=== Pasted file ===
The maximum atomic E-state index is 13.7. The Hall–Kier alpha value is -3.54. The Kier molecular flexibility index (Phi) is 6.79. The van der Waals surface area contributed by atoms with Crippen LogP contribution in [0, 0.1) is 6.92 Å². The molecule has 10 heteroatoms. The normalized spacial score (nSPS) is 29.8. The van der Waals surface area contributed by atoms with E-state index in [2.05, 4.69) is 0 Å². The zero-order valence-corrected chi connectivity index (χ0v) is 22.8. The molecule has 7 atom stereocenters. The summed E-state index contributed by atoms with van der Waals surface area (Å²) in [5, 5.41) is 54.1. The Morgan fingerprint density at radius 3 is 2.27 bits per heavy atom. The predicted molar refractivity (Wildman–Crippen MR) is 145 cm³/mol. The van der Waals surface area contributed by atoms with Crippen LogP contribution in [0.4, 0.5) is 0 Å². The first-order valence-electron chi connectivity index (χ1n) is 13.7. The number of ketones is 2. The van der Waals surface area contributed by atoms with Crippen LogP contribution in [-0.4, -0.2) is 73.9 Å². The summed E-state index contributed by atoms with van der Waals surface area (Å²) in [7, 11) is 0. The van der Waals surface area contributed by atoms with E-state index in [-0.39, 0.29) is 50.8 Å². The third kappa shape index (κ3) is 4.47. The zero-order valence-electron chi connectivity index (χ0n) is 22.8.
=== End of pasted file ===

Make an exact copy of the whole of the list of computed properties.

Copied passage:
The maximum atomic E-state index is 13.7. The Hall–Kier alpha value is -3.54. The Kier molecular flexibility index (Phi) is 6.79. The van der Waals surface area contributed by atoms with Crippen LogP contribution in [0, 0.1) is 6.92 Å². The molecule has 10 heteroatoms. The normalized spacial score (nSPS) is 29.8. The van der Waals surface area contributed by atoms with E-state index in [2.05, 4.69) is 0 Å². The zero-order valence-corrected chi connectivity index (χ0v) is 22.8. The molecule has 7 atom stereocenters. The summed E-state index contributed by atoms with van der Waals surface area (Å²) in [5, 5.41) is 54.1. The Morgan fingerprint density at radius 3 is 2.27 bits per heavy atom. The predicted molar refractivity (Wildman–Crippen MR) is 145 cm³/mol. The van der Waals surface area contributed by atoms with Crippen LogP contribution in [0.4, 0.5) is 0 Å². The first-order valence-electron chi connectivity index (χ1n) is 13.7. The number of ketones is 2. The van der Waals surface area contributed by atoms with Crippen LogP contribution in [-0.4, -0.2) is 73.9 Å². The summed E-state index contributed by atoms with van der Waals surface area (Å²) in [7, 11) is 0. The van der Waals surface area contributed by atoms with E-state index in [-0.39, 0.29) is 50.8 Å². The third kappa shape index (κ3) is 4.47. The zero-order valence-electron chi connectivity index (χ0n) is 22.8.